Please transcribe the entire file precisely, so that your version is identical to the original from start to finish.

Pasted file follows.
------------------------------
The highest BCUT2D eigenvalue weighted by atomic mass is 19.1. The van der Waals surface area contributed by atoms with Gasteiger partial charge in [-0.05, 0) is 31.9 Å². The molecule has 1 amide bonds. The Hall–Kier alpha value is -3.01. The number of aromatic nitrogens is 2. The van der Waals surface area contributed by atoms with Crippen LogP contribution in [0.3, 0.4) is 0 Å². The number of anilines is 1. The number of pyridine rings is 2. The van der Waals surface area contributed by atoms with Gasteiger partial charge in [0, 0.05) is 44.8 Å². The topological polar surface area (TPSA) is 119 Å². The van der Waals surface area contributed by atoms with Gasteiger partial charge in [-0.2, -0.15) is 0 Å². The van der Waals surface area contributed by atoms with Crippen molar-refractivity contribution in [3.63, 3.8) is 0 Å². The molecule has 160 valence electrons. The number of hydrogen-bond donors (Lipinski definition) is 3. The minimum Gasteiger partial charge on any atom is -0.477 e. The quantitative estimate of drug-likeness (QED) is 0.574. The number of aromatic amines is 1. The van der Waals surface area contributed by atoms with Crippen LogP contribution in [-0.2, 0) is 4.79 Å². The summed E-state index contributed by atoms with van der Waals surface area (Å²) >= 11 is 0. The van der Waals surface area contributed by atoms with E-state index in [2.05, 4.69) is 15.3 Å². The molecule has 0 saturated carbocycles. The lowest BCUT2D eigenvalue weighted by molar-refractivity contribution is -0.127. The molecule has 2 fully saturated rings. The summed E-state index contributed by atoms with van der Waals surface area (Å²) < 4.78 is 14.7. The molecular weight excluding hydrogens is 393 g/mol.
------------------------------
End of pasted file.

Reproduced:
The highest BCUT2D eigenvalue weighted by atomic mass is 19.1. The van der Waals surface area contributed by atoms with Gasteiger partial charge in [-0.05, 0) is 31.9 Å². The molecule has 1 amide bonds. The Hall–Kier alpha value is -3.01. The number of aromatic nitrogens is 2. The van der Waals surface area contributed by atoms with Crippen LogP contribution in [0.3, 0.4) is 0 Å². The number of anilines is 1. The number of pyridine rings is 2. The van der Waals surface area contributed by atoms with Gasteiger partial charge in [0, 0.05) is 44.8 Å². The topological polar surface area (TPSA) is 119 Å². The van der Waals surface area contributed by atoms with Gasteiger partial charge in [-0.2, -0.15) is 0 Å². The van der Waals surface area contributed by atoms with Crippen molar-refractivity contribution in [3.63, 3.8) is 0 Å². The molecule has 160 valence electrons. The number of hydrogen-bond donors (Lipinski definition) is 3. The minimum Gasteiger partial charge on any atom is -0.477 e. The quantitative estimate of drug-likeness (QED) is 0.574. The number of aromatic amines is 1. The van der Waals surface area contributed by atoms with Crippen LogP contribution in [-0.2, 0) is 4.79 Å². The summed E-state index contributed by atoms with van der Waals surface area (Å²) >= 11 is 0. The van der Waals surface area contributed by atoms with E-state index in [2.05, 4.69) is 15.3 Å². The molecule has 0 saturated carbocycles. The lowest BCUT2D eigenvalue weighted by molar-refractivity contribution is -0.127. The molecule has 2 fully saturated rings. The summed E-state index contributed by atoms with van der Waals surface area (Å²) < 4.78 is 14.7. The molecular weight excluding hydrogens is 393 g/mol.